[WINDHOEK] Namibia has dismissed claims by scientists that an "explosion" in jellyfish numbers off the country's coast is due to overfishing. It says the trend is instead due to 'regime change' among marine species.
"This is a normal occurrence," said Moses Maurihungirire, director of resource management at the Ministry of Fisheries and Marine Resources, in an interview with SciDev.Net yesterday (16 August).
"Sometimes you find that a certain species becomes dominant due to migration."
Last month, researchers led by Andrew Brierley of the University of St. Andrews in Scotland published a study in Current Biology that said the mass of jellyfish off Namibia's coast was nearly four times greater than that of fish.
The team suggested that years of overfishing had caused a dramatic decline in fish, which compete with jellyfish for food. With fewer fish around, the jellyfish rapidly increased in number.
"The weight of evidence suggests that the jellyfish population has bloomed on exactly the same time scale as the commercially important fish stocks have collapsed," Brierley told SciDev.Net. "Thus, in our opinion, fishery collapse is a proximate cause of the jellyfish boom."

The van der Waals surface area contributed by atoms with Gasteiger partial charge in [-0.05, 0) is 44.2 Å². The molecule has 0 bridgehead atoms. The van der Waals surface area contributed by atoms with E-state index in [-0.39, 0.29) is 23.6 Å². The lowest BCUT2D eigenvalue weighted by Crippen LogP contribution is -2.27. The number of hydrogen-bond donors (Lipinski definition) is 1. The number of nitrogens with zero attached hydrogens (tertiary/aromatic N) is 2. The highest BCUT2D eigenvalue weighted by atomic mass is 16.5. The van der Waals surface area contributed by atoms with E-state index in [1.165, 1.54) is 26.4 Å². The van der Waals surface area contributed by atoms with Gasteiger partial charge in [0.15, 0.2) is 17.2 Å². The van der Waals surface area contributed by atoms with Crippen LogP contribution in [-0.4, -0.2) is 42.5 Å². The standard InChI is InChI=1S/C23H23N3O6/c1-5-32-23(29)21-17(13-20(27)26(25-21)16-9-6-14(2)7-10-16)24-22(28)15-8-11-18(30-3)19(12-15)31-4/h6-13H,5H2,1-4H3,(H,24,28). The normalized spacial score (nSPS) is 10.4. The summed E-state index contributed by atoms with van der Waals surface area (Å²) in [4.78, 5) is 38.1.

Brierley's team assessed the amount of jellyfish and fish in an area of more than 30,000 square nautical miles off the Namibian coast.
They say that the jellyfish population in the northern stretch of the study area is now so large that it significantly interferes with fishing operations and industrial water uptake systems.
Maurihungirire denies that Namibian fishing vessels are to blame. He told SciDev.Net that Namibia had the world's best mechanism for monitoring overfishing.
"Each fishing vessel has a scout on board to monitor that it does not exceed its quota," he said.
Fish stocks, including sardines and anchovies, have however been heavily exploited in the region since the 1960s. This year, the Namibian government reduced the total allowable catch for all fish species to allow the stocks to recover.Maurihungirire agrees that the jellyfish pose a problem as they consume fish eggs and juveniles, especially those of sardines. He says the ministry is investigating whether the jellyfish could be exploited for commercial purposes.
Link to full paper in Current Biology